Many mistakenly believe that by getting income protection insurance, they’re automatically covered for involuntary redundancy (i.e. getting laid off, through no fault of their own). But unfortunately, it’s not that simple. Income protection is designed to provide you with up to 75% of your wage for a set period of time in the event you are ill or injured – not if you find yourself unexpectedly unemployed.
However, there are products out there that do cater to this demand.
N.B. Comparethemarket.com.au may not provide redundancy cover products through either our website or our partners.
How can I get covered for redundancy?
Here are some of the requirements for a successful application for redundancy insurance:
- You need to be of working age
- Either employed or self-employed
- Work more than 30 hours per week
It can cover people working on a “contract” basis (and will usually be paid to those people where the contract is cut short by no choice of their own).
Is there redundancy cover under income protection?
Redundancy cover isn’t technically ‘insuring a life’, so life insurers can’t underwrite it themselves. Instead, it’s sometimes listed as a feature under some policies, but it’s actually underwritten by a general insurer. This just means it may be a feature you can choose to include in your policy, at additional expense.
You’ll find that some banks offer some redundancy cover to customers with both a mortgage and an income protection policy. With these products, the benefits paid tend to go straight to paying off the mortgage.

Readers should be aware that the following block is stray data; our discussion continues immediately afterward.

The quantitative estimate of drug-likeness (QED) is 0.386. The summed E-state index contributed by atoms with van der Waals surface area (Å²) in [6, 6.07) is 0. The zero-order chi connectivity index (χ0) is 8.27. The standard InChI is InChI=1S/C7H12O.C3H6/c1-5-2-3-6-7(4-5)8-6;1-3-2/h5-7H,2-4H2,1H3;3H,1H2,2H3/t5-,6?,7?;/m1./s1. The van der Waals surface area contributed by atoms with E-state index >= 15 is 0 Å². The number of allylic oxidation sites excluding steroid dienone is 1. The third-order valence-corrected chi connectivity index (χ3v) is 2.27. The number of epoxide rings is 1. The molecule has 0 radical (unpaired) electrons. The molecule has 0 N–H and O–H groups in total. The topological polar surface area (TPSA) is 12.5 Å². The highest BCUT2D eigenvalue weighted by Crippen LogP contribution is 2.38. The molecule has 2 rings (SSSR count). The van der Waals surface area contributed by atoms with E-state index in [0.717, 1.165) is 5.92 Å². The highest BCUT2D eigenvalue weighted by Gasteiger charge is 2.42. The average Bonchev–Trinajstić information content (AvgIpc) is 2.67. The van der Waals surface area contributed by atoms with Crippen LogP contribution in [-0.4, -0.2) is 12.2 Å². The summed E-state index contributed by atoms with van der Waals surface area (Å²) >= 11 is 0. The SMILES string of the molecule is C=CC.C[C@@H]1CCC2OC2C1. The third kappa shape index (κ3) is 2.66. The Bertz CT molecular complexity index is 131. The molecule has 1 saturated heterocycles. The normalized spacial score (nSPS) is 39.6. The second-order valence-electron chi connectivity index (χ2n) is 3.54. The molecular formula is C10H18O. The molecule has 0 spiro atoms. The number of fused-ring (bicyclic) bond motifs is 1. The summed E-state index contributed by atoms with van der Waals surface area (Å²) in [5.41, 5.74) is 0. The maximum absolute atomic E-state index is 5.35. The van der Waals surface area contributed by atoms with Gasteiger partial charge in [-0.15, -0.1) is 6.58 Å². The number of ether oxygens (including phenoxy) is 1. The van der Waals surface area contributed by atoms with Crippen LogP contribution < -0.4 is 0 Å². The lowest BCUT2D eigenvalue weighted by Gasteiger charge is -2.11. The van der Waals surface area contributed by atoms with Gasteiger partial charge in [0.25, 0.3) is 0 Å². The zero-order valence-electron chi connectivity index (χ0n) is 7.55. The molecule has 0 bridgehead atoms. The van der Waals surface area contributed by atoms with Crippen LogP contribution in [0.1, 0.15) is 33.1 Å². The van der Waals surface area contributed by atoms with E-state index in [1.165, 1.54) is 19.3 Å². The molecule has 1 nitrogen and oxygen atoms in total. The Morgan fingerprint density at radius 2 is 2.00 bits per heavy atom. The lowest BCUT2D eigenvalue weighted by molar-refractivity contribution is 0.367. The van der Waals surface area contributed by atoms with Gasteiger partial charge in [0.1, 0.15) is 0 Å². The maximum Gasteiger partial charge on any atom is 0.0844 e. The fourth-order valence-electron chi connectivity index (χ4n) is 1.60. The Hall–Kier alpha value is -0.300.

What benefits and restrictions should I look for?
Chiefly, redundancy cover offers personal security during a difficult time. There are also several specific benefits you should look out for when securing the cover in the first place.
- Monthly income.
- Money to put towards training.
- Monthly premiums waived while you’re claiming on this insurance.
Additionally, be on the lookout for these restrictions.
- Maximum claim limits. For example, you may be able to receive between $1,000 to $4,000 per month and claim for up to three months.
- No claim periods. Sometimes, you’ll have to wait a certain period between when you take out your policy, and when you’re able to claim (e.g. six months).
- Waiting periods. This is a separate waiting period to the above, where you have to be out of work for a period of time before claiming (e.g. 28 days since your redundancy).
- Age limits. Cover will typically cease after you reach a certain age (e.g. 65 years old).
You may not be able to claim if…
- You’re put into involuntary unemployment because of injury or illness.
- You resign, abandon your job, retire, choose a voluntary redundancy, or are let go during probation.
- There was information available that indicated your business was about to lay off staff, and this information was available at the time you purchased your policy.
There are plenty of other reasons why you may not be covered, and you will be able to find those listed in your product disclosure statement.
Do you even need redundancy insurance?
Conventional wisdom says you should always have three months wage saved up and locked away – ready in case you’re shown the door at your workplace. Whether or not this product is suitable for you is a decision only you can make. We will say that investing in further education for yourself is just as smart a move as planning for a redundancy that may never occur.
One thing that’s certainly worth protection is your ability to earn income. If you cannot work due to illness or injury, it can have a huge impact on your household for a long time. Luckily, income protection can help ease this burden for a time. Learn more about the types of income protection, or start comparing policies now.
The information provided here is general only and does not consider your personal objectives, financial situation or needs. Before you decide to purchase a product, it is important to read the relevant PDS.